Talking Craft Whisky With Five Of The Region’s Leading Bartenders

We gathered together Vender’s Summer Chen, Sidecar’s Minakshi Singh, JungleBird’s Lolita Goh, Alice’s Terry Kim and Stay Gold Flamingo’s Jerrold Khoo to talk about craft whisky for International Whisky Day on 27th March. And we covered everything from how perceptions of the spirit have changed in their countries, to which one craft whisky they would choose to convert a non-believer.

Đọc bài viết bằng Tiếng Việt

What’s swirling around in that glass might look like any old amber-colored liquid. But, where craft whisky (‘craft’ roughly meaning whisky that’s produced in limited quantities, distilled and bottled on site, and with a large degree of independent ownership) is concerned, it’s far richer and more fascinating than that. 

“Craft whiskies can evoke such rich historical narratives,” Summer Chen sighs. 

Multi-award winning bartender, Summer Chen, first worked in Singapore at bars like Summerlong. Today, she runs Vender in Taiwan, which she opened with her partner, Darren Lim. As the name suggests, guests enter through a vending machine – a tribute to those always-on dispensers of goodies that are ubiquitous in Taiwan. Last year, Vender was recognized as the #41 Best Bar In Asia

Minakshi Singh, the co-founder of Sidecar in Delhi, India, concurs. “In a good craft whisky, every element is mindfully, meticulously considered. And, like Summer says, each step contributes something to the narrative of the finished product.”

Minakshi Singh talks craft whiskey
“In a good craft whisky, every element is mindfully, meticulously considered.” — Minakshi Singh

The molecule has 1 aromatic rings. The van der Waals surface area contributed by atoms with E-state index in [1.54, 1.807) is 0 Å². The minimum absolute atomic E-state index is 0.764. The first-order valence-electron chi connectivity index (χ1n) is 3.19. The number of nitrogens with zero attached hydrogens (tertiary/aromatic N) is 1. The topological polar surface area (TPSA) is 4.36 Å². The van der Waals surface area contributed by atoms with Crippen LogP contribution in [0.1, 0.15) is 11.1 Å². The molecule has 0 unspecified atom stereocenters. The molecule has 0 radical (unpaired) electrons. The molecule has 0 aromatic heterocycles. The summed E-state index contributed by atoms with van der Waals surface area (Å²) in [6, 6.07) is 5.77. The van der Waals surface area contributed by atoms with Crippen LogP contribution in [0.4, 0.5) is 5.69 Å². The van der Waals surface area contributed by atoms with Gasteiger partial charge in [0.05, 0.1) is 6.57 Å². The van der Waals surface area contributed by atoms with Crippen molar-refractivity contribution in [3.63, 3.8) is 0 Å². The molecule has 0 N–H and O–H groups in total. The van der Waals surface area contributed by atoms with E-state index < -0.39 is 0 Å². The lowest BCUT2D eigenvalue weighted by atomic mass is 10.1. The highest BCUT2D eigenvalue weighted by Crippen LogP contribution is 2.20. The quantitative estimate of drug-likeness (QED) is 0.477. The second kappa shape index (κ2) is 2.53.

Minakshi first opened Cocktails and Dreams Speakeasy with co-founder Yangdup Lama in 2012. Together, buoyed by its success, they went on to open Sidecar in 2018. Along the way, she’s seen the domestic bar industry grow exponentially, while becoming more inclusive – thanks, in part, to her work. Last year Sidecar was ranked #18 in Asia’s 50 Best Bars list, after breaking through into the list in 2020 (only the second bar in India ever to do so) to become a bastion of the country’s bar industry. 

Even Lolita Goh, from JungleBird, Kuala Lumpur – a bar created as a shrine to another spirit, rum – can’t help waxing lyrical over whisky. “When it’s good, like the delicious bottle of Longrow 18, from Springbank in Campbeltown, that we have at JungleBird, it’s so incredibly velvety to sip. And that whisky has these delightful stewed green apple characteristics, as well as real history – it’s one of the few remaining Scottish distilleries to continue to perform every step in the whisky-making process, from malting to bottling.”

“Or there’s the Glendronach 21 Parliament, aged in Oloroso Sherry and Pedro Ximenez Sherry casks. It has this slight smokiness and a refreshing, lemon-apple-like, light woody scent that lingers along with notes like well-grilled toast, dried fruit, and a even a little well-made espresso!” South Korea’s Terry Kim joins in. 

Terry counts himself among the old school of Korean bartenders – one of the originals who really kickstarted the industry there. And, as evidence, he has six bars to his name so far: two Get All Right bars (one in Busan and one in Seoul), Jungle Book, Trala Bottle Club, Mood Seoul, and the Alice In Wonderland-inspired bar, Alice.

“I like the kind of craft whisky that still tastes like whisky while at the same time excluding some unique personality,’ Jerrold Khoo, from Singapore’s Stay Gold Flamingo, decides. 

Stay Gold Flamingo is Jerrold and co-founder JiaWei’s two-concept (cafe-bar out front, cocktail bar in the back) street-posh, rock and roll inspired refuge from the daily grind that entered Asia’s 50 Best Bars at #32 last year. But Jerrold discovered craft whisky way before all that, back, he says, when he worked in a whisky bar called Flagship, where his ex-boss would do impromptu tastings of obscure craft whiskies.